Rogers v. United States.

97 F.2d 691 (1938) | Cited 14 times | First Circuit | June 24, 1938

Before BINGHAM, WILSON, and MORTON, Circuit Judges.

BINGHAM, Circuit Judge.

This is an appeal from a judgment of the federal District Court for Rhode Island in favor of the plaintiff in an action of assumpsit, in which it was alleged that the defendant, on or about the 8th day of January, 1933, imported into the United States certain foreign liquors manufactured or distilled from grain, certain cordials, and bottles or containers, and thereby became liable to and promised to pay the plaintiff, as duties on the same, the sum of $7,570.16, under paragraphs 802 and 217 of Section 1 of the Tariff Act of 1930, 19 U.S.C.A. § 1001, pars. 217, 802. The defendant pleaded the general issue. There was a trial by jury and a verdict for the plaintiff. Judgment having been entered thereon, the defendant appealed.

The first assignment of error relates to the admission of certain evidence obtained by government officials as the result of an unlawful search of the defendant's premises and the seizure of merchandise (liquors) there found. Application for the return of the seized property having been seasonably made, the District Court, in that proceeding, held that the search warrant was illegally issued and ordered the property seized returned to the defendant, which was done. Thereafter the government brought this action against the defendant to recover the customs duties above stated, and in support of its case was allowed to introduce evidence, much of which had been thus illegally obtained. The defendant objected to its admission on this ground. The District Court ruled that the evidence was admissible; that this is a suit of a "civil nature * * *, and that such evidence is admissible in a civil suit," though not in a criminal one, and the defendant excepted.

The government's position in the District Court and here is "that the illegality of the manner by which the evidence is secured is not material in a civil case." The defendant, on the other hand, contends that evidence obtained by the government inviolation of the Fourth Amendment, U.S.C.A. Const. Amend. 4, cannot be used at all, in a civil or criminal suit, and in support of his contention relies on Silverthorne Lumber Company v. United States, 251 U.S. 385, 40 S. Ct. 182, 64 L. Ed. 319, 24 A.L.R. 1426. The facts in the Silverthorne Case are in substance these:

While the two silverthornes were under arrest on an indictment for a specific charge, officers of the United States, without right or authority, went to the office of the Silverthorne Lumber Company and seized all its books, papers and documents. An application was seasonably made in the District Court for the return of the books, etc., thus seized. The District Court ordered the return of the originals, but ordered impounded photographs and copies of material papers, which the government had made. The original papers having been returned, subpoenas were issued for their production and served on the Silverthorne Lumber Company and Frederick W. Silverthorne. The court made an order that the subpoenas should be complied with, although it had found that all the papers had been illegally seized; and the company and Frederick W. Silverthorne having refused to obey the order to comply with the subpoenas, the company was fined $250 for contempt of court and Silverthorne was ordered imprisoned until he purged himself of a similar contempt.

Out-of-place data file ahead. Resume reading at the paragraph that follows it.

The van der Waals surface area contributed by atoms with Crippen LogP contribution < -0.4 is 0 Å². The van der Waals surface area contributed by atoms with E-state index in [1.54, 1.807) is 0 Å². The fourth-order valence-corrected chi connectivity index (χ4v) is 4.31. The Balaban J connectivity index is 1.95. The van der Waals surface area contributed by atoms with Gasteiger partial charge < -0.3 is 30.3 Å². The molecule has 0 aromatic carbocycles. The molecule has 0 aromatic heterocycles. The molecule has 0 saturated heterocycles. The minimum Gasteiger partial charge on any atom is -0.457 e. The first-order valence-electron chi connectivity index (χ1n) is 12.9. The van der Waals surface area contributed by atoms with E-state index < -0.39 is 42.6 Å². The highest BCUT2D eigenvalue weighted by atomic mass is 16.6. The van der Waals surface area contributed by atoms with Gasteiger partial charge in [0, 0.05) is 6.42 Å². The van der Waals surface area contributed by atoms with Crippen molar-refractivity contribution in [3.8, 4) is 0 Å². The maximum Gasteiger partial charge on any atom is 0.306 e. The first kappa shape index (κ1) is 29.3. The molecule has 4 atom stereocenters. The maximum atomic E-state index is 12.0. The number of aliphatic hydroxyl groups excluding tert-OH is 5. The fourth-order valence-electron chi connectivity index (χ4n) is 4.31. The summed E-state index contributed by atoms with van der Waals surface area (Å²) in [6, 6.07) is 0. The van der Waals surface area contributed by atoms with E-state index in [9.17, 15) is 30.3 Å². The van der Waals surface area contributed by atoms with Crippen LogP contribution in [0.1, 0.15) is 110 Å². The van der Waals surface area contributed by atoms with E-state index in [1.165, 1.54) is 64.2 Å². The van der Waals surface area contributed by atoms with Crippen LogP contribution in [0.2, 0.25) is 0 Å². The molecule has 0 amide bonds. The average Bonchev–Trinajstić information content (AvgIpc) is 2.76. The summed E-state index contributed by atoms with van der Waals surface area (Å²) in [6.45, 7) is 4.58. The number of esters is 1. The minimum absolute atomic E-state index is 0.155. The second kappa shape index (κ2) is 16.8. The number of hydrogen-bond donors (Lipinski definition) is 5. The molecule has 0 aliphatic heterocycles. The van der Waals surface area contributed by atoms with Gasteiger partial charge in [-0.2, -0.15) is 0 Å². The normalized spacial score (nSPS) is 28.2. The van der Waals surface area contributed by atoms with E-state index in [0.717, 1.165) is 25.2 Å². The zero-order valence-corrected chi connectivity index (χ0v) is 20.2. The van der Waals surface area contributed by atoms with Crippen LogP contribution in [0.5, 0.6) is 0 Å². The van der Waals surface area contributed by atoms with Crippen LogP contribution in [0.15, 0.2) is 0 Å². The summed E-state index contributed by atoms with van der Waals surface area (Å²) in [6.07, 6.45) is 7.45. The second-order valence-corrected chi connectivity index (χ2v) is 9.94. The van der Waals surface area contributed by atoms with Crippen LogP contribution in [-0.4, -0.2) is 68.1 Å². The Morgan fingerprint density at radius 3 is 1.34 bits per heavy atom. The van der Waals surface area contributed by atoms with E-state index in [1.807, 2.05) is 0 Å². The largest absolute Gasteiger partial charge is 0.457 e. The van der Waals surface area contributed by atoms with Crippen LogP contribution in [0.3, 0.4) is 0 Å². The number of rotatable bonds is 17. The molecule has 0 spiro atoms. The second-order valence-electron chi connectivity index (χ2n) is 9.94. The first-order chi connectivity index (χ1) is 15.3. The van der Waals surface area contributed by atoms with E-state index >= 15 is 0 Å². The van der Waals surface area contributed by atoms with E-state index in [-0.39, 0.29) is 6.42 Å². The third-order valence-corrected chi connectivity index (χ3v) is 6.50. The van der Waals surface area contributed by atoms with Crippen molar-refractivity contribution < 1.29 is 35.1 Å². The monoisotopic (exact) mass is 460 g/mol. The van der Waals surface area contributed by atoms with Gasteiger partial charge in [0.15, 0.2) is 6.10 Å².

In the Supreme Court the order adjudging the company and Frederick W. Silverthorne in contempt was reserved on the ground that the government could not use knowledge that it had illegally gained by seizure of the original papers "to call upon the owners in a more regular form to produce them"; that, if it could, it would be to reduce "the Fourth Amendment, U.S.C.A. Const. Amend. 4, to a form of words;" that "the essence of a provision forbidding the acquisition of evidence in a certain way is that not merely the evidence so acquired shall not be used before the court, but that it shall not be used at all", - even as means for drafting subpoenas describing the papers sought to be produced.

If a writ of subpoena is rendered invalid because of the use in framing it of evidence obtained by the government in violation of the Fourth Amendment, we think that a judgment in a civil cause, in the procurement of which evidence thus illegally obtained is used, is likewise rendered invalid.

The court erred in admitting the evidence illegally obtained.

The judgment of the District Court is vacated, the verdict is set aside, and the case is remanded to that court for further proceedings not inconsistent with this opinion.

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